The Mg map shows significant aggregation of this element around the asbestos fibre. Interestingly, the highest Mg content is present in some tissue areas in close vicinity of the body, which apparently accounts for the corresponding darker areas, visible in panels B and C.
The Fe map shows that the high content of this element is at the two edges of the body appearing dark in the transmission image, since Fe is strongly absorbing. On the other hand the Mg concentration at the two edges is lower, as confirmed by the microspot spectra in panels D and E, which highlight the quantitative differences between the central and edge parts of the body. In addition, Fe appears not present in the Mg-rich tissue areas in the closest proximity of the body. The Na distribution appears rather featureless, not showing specific aggregation in any structure of the imaged area. (Figure 3 in supporting information file 2).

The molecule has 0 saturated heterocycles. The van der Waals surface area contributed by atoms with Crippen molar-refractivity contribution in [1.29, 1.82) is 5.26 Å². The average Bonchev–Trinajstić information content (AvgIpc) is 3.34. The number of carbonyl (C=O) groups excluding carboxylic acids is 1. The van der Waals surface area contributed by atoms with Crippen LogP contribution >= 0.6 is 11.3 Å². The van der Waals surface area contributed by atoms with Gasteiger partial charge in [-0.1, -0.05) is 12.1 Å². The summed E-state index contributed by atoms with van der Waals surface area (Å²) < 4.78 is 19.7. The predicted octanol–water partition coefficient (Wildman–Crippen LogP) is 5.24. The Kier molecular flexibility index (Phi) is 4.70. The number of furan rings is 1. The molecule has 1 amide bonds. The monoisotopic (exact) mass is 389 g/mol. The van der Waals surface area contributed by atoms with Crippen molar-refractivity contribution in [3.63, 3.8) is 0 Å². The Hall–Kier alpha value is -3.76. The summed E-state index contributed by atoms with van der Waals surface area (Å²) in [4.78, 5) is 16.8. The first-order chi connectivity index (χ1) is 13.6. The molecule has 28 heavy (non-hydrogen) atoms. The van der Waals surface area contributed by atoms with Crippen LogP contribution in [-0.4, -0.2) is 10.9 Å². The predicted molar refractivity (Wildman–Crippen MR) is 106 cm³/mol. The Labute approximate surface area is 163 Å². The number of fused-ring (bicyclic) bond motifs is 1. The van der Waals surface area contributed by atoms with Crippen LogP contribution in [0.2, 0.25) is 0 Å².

As noted above, most of the studies consider the fibre coating as a result of mineralization mechanisms that involve proteins as ferritin and albumin [11, 13], organic acids as oxalate , and recently the presence of about forty chemical elements has been supposed to be involved . These conclusions were based on in vitro experiments, mainly analyzing the composition of the asbestos body after digestive extraction from lung tissue specimens. Our X-ray microscopy results compared to the SEM-EDX analyses of extracted bodies clearly provide additional morphological and chemical information confirming the active participation of Mg in the formation mechanisms. In particular, they showed rather uniform Mg distribution in the asbestos bodies, not limited to the internal core as expected for Mg containing asbestos fibres (Figure 1, panel A).
However, since the analysed samples were isolated from the tissue by acidic and moderately aggressive chemical procedures, the synchrotron XRF and SEM-EDX results might be affected by possible chemical modifications and element loss and/or addition. For this reason, less ambiguous conclusions can be drawn from the results obtained for tissues containing asbestos bodies in Figures 3 and 4, which is the best approach to shed light on the formation mechanisms, excluding the possible errors that can be introduced by the body extraction procedure.